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TALENTED CITY ARTISTS RECALLED
Memory Lane – by Gordon Parry, Dunedin
Otago Daily Times 12 March 2014
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‘Boundary Eleven’ – contéand wash by Ralph Miller
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On my bedroom wall is a small watercolour painted beside Lake Wakatipu.
The artist was Kathleen Salmond and her picture has special value because it was the first painting my wife and I ever bought.
We went into Fisher’s famous shop in Christchurch with a wedding gift of 5 guineas and found this little gem by one of Dunedin’s many skilled artists.
She died aged only 51 in 1946 but had produced many fine paintings, won awards and played a leading role in the Otago Art Society.
I mention her because I have just discovered a brief biography of her in a beautiful book which was given to me.
It is the story of Ralph Miller, one of the family which founded Millers Studio 100 years ago, and mention is made of the influence Kathleen Salmond had on this versatile artist who, sadly, also died young.
Between them the Millers have made huge contributions to art in New Zealand.
The firm’s founder, Oswell Miller, was a signwriter and glass embosser who encouraged his sons, Roy and Ralph, to paint.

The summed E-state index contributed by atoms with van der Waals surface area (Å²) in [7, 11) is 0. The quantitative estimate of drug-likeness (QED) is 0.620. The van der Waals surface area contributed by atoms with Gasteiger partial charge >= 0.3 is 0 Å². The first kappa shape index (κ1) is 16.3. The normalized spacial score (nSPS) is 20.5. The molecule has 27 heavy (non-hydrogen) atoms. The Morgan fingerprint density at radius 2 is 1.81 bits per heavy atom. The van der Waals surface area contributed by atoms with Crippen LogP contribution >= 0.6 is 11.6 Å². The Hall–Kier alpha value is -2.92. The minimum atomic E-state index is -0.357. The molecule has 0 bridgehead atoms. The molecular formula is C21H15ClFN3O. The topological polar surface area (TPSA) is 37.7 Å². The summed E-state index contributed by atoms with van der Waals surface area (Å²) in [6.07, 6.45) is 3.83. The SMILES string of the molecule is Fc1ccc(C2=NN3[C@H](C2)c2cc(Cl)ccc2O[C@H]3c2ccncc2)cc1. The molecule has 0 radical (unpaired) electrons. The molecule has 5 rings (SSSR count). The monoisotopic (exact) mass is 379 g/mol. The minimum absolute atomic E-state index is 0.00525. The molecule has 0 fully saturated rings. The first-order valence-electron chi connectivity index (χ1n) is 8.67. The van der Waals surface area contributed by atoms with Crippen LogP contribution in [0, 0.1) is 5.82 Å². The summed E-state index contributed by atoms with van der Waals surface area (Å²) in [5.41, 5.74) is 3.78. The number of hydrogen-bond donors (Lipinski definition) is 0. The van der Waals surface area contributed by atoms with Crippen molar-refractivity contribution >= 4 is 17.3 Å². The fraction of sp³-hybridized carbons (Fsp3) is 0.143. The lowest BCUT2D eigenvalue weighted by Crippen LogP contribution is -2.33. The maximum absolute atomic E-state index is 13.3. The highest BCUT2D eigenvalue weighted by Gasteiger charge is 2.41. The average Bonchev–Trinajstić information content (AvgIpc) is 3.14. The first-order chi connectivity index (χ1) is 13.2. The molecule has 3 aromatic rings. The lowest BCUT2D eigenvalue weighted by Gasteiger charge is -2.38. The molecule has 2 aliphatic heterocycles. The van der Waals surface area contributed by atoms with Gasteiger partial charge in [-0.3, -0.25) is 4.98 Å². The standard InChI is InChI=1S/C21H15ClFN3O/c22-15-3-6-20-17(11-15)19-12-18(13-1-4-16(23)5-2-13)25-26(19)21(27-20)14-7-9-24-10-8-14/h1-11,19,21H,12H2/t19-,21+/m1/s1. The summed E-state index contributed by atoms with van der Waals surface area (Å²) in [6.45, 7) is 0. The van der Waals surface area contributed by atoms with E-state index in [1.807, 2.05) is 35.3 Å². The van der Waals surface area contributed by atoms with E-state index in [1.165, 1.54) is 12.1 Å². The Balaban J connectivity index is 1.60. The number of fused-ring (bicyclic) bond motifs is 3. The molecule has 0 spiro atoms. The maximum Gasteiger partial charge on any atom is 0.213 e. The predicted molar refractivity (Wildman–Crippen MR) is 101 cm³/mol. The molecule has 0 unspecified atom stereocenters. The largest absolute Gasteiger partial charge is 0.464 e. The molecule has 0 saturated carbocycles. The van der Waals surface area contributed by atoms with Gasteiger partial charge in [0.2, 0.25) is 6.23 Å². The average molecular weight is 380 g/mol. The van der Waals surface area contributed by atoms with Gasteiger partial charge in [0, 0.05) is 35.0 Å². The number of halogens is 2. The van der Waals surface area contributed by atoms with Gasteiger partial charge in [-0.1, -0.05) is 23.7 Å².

Roy became an outstanding artist in glass and has windows in more than 100 churches from the far north to the far south of New Zealand.
I have made a mental note to discover whether his superb tall window in Christchurch Cathedral survived the earthquakes.
Ralph, working as a signwriter, loved design and worked hard to broaden the base of the firm’s artistic activities.
He was a pioneer of silk screen work, but to me he will always be the painter who produced wonderful street scenes here in Dunedin.
I never saw him at work but he liked to draw in his car.
While his wife was shopping he would sit with a board across the steering wheel and do lightning sketches of passers-by.
He also spent lunch hours in Queens Gardens and there are some exciting pictures painted in that area.
Women used to dress up to go to town and he captured them in their best, caught groups chatting on street corners and even children counting their pennies outside a cinema.
I remember that Peter Chin, Dunedin’s mayor, bought 10 reproductions of Miller street scenes in 2006 and hung them in the mayoral office.
There have been changes of buildings and contours so that one can’t always be certain of where the artist was working, but the atmosphere he captured is not just authentic but valuable.
Not everyone knows that Ralph Miller painted many Pacific scenes when serving during the war in New Caledonia and the Solomons.
He was a baritone player in the NZ Army Band and brother Roy played a trombone in the Air Force Band.
Ralph died in 1956, suddenly and of no known cause. He left a wife and three children.
Brian Miller, the author of Moments in Time, was only 8 when he lost his father but this has not prevented his putting together a quite outstanding book.
It is profusely illustrated, beautifully presented and an important contribution to New Zealand history.
And it told me that the painter of one of my favourite pictures influenced the life and work of a fine Dunedin artist.
• Gordon Parry is a Dunedin writer.
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